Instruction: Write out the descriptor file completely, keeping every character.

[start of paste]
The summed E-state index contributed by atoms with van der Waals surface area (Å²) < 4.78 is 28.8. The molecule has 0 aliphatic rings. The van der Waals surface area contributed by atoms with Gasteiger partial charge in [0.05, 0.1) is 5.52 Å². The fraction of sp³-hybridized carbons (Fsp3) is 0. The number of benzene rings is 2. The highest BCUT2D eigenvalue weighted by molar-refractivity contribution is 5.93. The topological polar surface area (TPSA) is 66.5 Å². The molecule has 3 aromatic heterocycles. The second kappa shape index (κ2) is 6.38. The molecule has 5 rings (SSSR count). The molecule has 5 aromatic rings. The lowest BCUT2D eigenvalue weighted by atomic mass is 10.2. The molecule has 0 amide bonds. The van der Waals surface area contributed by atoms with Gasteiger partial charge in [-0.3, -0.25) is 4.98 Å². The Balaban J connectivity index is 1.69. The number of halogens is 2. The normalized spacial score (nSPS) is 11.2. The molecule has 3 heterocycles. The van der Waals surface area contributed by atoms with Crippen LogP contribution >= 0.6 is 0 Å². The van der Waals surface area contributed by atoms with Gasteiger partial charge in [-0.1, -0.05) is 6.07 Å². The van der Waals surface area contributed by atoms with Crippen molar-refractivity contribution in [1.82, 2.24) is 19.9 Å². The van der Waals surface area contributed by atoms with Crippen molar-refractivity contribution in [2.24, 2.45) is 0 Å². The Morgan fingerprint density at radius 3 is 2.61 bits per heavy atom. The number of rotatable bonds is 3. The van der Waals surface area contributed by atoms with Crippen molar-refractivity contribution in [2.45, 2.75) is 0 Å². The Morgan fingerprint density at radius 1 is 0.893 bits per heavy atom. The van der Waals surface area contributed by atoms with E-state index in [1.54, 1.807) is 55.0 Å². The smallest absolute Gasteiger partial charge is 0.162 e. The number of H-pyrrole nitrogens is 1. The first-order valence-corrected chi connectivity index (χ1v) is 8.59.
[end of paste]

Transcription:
The summed E-state index contributed by atoms with van der Waals surface area (Å²) < 4.78 is 28.8. The molecule has 0 aliphatic rings. The van der Waals surface area contributed by atoms with Gasteiger partial charge in [0.05, 0.1) is 5.52 Å². The fraction of sp³-hybridized carbons (Fsp3) is 0. The number of benzene rings is 2. The highest BCUT2D eigenvalue weighted by molar-refractivity contribution is 5.93. The topological polar surface area (TPSA) is 66.5 Å². The molecule has 3 aromatic heterocycles. The second kappa shape index (κ2) is 6.38. The molecule has 5 rings (SSSR count). The molecule has 5 aromatic rings. The lowest BCUT2D eigenvalue weighted by atomic mass is 10.2. The molecule has 0 amide bonds. The van der Waals surface area contributed by atoms with Gasteiger partial charge in [-0.3, -0.25) is 4.98 Å². The Balaban J connectivity index is 1.69. The number of halogens is 2. The normalized spacial score (nSPS) is 11.2. The molecule has 3 heterocycles. The van der Waals surface area contributed by atoms with Crippen LogP contribution >= 0.6 is 0 Å². The van der Waals surface area contributed by atoms with Gasteiger partial charge in [-0.1, -0.05) is 6.07 Å². The van der Waals surface area contributed by atoms with Crippen molar-refractivity contribution in [1.82, 2.24) is 19.9 Å². The van der Waals surface area contributed by atoms with Crippen molar-refractivity contribution in [2.24, 2.45) is 0 Å². The Morgan fingerprint density at radius 3 is 2.61 bits per heavy atom. The number of rotatable bonds is 3. The van der Waals surface area contributed by atoms with Crippen molar-refractivity contribution in [2.45, 2.75) is 0 Å². The Morgan fingerprint density at radius 1 is 0.893 bits per heavy atom. The van der Waals surface area contributed by atoms with E-state index in [1.54, 1.807) is 55.0 Å². The smallest absolute Gasteiger partial charge is 0.162 e. The number of H-pyrrole nitrogens is 1. The first-order valence-corrected chi connectivity index (χ1v) is 8.59.